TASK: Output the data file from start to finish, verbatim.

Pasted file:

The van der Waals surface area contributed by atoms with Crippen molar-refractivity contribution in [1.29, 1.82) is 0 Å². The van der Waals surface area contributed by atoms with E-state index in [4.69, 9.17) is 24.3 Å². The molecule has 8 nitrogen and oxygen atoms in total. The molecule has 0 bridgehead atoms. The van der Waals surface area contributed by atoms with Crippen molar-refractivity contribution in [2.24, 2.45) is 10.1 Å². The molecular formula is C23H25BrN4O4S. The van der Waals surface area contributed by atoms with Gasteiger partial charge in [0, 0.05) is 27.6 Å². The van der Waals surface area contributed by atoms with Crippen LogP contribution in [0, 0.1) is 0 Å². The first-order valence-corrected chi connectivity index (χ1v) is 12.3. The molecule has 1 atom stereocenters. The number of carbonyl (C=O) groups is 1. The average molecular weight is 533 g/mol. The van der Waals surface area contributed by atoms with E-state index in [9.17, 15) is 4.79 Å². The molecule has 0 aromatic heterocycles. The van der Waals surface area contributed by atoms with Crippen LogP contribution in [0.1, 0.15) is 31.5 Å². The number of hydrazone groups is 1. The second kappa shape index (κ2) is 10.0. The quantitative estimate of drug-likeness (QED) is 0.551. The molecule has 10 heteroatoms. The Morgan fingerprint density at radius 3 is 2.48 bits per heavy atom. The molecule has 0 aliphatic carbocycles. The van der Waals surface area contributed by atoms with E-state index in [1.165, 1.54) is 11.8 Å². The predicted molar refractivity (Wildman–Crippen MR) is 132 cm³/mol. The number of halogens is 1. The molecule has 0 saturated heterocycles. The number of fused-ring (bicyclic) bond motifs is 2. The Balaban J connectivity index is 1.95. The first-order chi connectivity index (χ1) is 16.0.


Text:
The van der Waals surface area contributed by atoms with Crippen molar-refractivity contribution in [1.29, 1.82) is 0 Å². The van der Waals surface area contributed by atoms with E-state index in [4.69, 9.17) is 24.3 Å². The molecule has 8 nitrogen and oxygen atoms in total. The molecule has 0 bridgehead atoms. The van der Waals surface area contributed by atoms with Crippen molar-refractivity contribution in [2.24, 2.45) is 10.1 Å². The molecular formula is C23H25BrN4O4S. The van der Waals surface area contributed by atoms with Gasteiger partial charge in [0, 0.05) is 27.6 Å². The van der Waals surface area contributed by atoms with Crippen LogP contribution in [0, 0.1) is 0 Å². The first-order valence-corrected chi connectivity index (χ1v) is 12.3. The molecule has 1 atom stereocenters. The number of carbonyl (C=O) groups is 1. The average molecular weight is 533 g/mol. The van der Waals surface area contributed by atoms with E-state index in [9.17, 15) is 4.79 Å². The molecule has 0 aromatic heterocycles. The van der Waals surface area contributed by atoms with Crippen LogP contribution in [0.1, 0.15) is 31.5 Å². The number of hydrazone groups is 1. The second kappa shape index (κ2) is 10.0. The quantitative estimate of drug-likeness (QED) is 0.551. The molecule has 10 heteroatoms. The Morgan fingerprint density at radius 3 is 2.48 bits per heavy atom. The molecule has 0 aliphatic carbocycles. The van der Waals surface area contributed by atoms with E-state index in [1.165, 1.54) is 11.8 Å². The predicted molar refractivity (Wildman–Crippen MR) is 132 cm³/mol. The number of halogens is 1. The molecule has 0 saturated heterocycles. The number of fused-ring (bicyclic) bond motifs is 2. The Balaban J connectivity index is 1.95. The first-order chi connectivity index (χ1) is 16.0.